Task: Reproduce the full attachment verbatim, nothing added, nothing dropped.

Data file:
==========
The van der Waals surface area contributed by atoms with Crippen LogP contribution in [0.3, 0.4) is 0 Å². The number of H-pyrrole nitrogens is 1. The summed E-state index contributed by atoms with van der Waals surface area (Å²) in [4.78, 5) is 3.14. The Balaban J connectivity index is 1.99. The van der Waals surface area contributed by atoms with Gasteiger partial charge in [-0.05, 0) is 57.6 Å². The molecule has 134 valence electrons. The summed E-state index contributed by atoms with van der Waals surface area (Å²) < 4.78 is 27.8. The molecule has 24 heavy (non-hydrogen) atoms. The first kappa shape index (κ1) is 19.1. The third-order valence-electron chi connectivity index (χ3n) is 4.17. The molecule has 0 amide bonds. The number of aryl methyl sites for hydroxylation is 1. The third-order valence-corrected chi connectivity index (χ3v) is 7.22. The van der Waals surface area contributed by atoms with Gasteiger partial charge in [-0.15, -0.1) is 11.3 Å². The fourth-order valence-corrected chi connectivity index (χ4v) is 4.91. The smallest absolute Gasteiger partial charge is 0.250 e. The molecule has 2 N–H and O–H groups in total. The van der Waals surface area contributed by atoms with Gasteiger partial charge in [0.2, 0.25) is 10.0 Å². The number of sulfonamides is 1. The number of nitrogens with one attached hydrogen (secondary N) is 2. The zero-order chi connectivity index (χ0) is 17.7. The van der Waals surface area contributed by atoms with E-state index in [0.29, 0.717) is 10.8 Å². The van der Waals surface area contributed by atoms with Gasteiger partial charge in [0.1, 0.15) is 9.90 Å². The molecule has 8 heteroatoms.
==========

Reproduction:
The van der Waals surface area contributed by atoms with Crippen LogP contribution in [0.3, 0.4) is 0 Å². The number of H-pyrrole nitrogens is 1. The summed E-state index contributed by atoms with van der Waals surface area (Å²) in [4.78, 5) is 3.14. The Balaban J connectivity index is 1.99. The van der Waals surface area contributed by atoms with Gasteiger partial charge in [-0.05, 0) is 57.6 Å². The molecule has 134 valence electrons. The summed E-state index contributed by atoms with van der Waals surface area (Å²) < 4.78 is 27.8. The molecule has 24 heavy (non-hydrogen) atoms. The first kappa shape index (κ1) is 19.1. The third-order valence-electron chi connectivity index (χ3n) is 4.17. The molecule has 0 amide bonds. The number of aryl methyl sites for hydroxylation is 1. The third-order valence-corrected chi connectivity index (χ3v) is 7.22. The van der Waals surface area contributed by atoms with Gasteiger partial charge in [-0.15, -0.1) is 11.3 Å². The fourth-order valence-corrected chi connectivity index (χ4v) is 4.91. The smallest absolute Gasteiger partial charge is 0.250 e. The molecule has 2 N–H and O–H groups in total. The van der Waals surface area contributed by atoms with Gasteiger partial charge in [0.2, 0.25) is 10.0 Å². The number of sulfonamides is 1. The number of nitrogens with one attached hydrogen (secondary N) is 2. The zero-order chi connectivity index (χ0) is 17.7. The van der Waals surface area contributed by atoms with E-state index in [0.29, 0.717) is 10.8 Å². The van der Waals surface area contributed by atoms with Gasteiger partial charge in [0.1, 0.15) is 9.90 Å². The molecule has 8 heteroatoms.